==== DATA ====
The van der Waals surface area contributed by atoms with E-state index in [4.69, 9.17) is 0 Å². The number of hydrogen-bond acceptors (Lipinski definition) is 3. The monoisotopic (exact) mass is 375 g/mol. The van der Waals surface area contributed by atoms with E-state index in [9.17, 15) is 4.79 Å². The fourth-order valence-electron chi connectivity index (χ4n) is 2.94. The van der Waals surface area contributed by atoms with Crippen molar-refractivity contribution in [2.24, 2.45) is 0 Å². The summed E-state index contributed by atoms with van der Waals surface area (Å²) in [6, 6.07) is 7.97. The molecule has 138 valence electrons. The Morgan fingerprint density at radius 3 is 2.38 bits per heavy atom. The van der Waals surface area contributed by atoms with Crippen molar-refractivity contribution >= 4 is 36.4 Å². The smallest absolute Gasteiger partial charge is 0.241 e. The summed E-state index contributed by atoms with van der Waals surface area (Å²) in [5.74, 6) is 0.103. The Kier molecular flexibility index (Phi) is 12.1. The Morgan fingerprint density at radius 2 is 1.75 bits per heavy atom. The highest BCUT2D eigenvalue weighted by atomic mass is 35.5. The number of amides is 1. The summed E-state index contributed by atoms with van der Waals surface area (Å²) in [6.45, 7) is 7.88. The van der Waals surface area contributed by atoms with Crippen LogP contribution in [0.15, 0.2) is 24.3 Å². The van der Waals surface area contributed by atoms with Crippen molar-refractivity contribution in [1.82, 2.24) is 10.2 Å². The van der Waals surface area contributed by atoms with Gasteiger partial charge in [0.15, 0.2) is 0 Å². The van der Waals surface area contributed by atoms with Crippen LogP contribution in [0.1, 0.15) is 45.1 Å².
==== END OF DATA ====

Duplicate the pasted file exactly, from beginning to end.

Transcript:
The van der Waals surface area contributed by atoms with E-state index in [4.69, 9.17) is 0 Å². The number of hydrogen-bond acceptors (Lipinski definition) is 3. The monoisotopic (exact) mass is 375 g/mol. The van der Waals surface area contributed by atoms with E-state index in [9.17, 15) is 4.79 Å². The fourth-order valence-electron chi connectivity index (χ4n) is 2.94. The van der Waals surface area contributed by atoms with Crippen molar-refractivity contribution in [2.24, 2.45) is 0 Å². The summed E-state index contributed by atoms with van der Waals surface area (Å²) in [6, 6.07) is 7.97. The molecule has 138 valence electrons. The Morgan fingerprint density at radius 3 is 2.38 bits per heavy atom. The van der Waals surface area contributed by atoms with Crippen molar-refractivity contribution >= 4 is 36.4 Å². The smallest absolute Gasteiger partial charge is 0.241 e. The summed E-state index contributed by atoms with van der Waals surface area (Å²) in [5.74, 6) is 0.103. The Kier molecular flexibility index (Phi) is 12.1. The Morgan fingerprint density at radius 2 is 1.75 bits per heavy atom. The highest BCUT2D eigenvalue weighted by atomic mass is 35.5. The number of amides is 1. The summed E-state index contributed by atoms with van der Waals surface area (Å²) in [6.45, 7) is 7.88. The van der Waals surface area contributed by atoms with Crippen LogP contribution in [0.15, 0.2) is 24.3 Å². The van der Waals surface area contributed by atoms with Crippen molar-refractivity contribution in [1.82, 2.24) is 10.2 Å². The van der Waals surface area contributed by atoms with Gasteiger partial charge in [0.15, 0.2) is 0 Å². The van der Waals surface area contributed by atoms with Crippen LogP contribution in [0.1, 0.15) is 45.1 Å².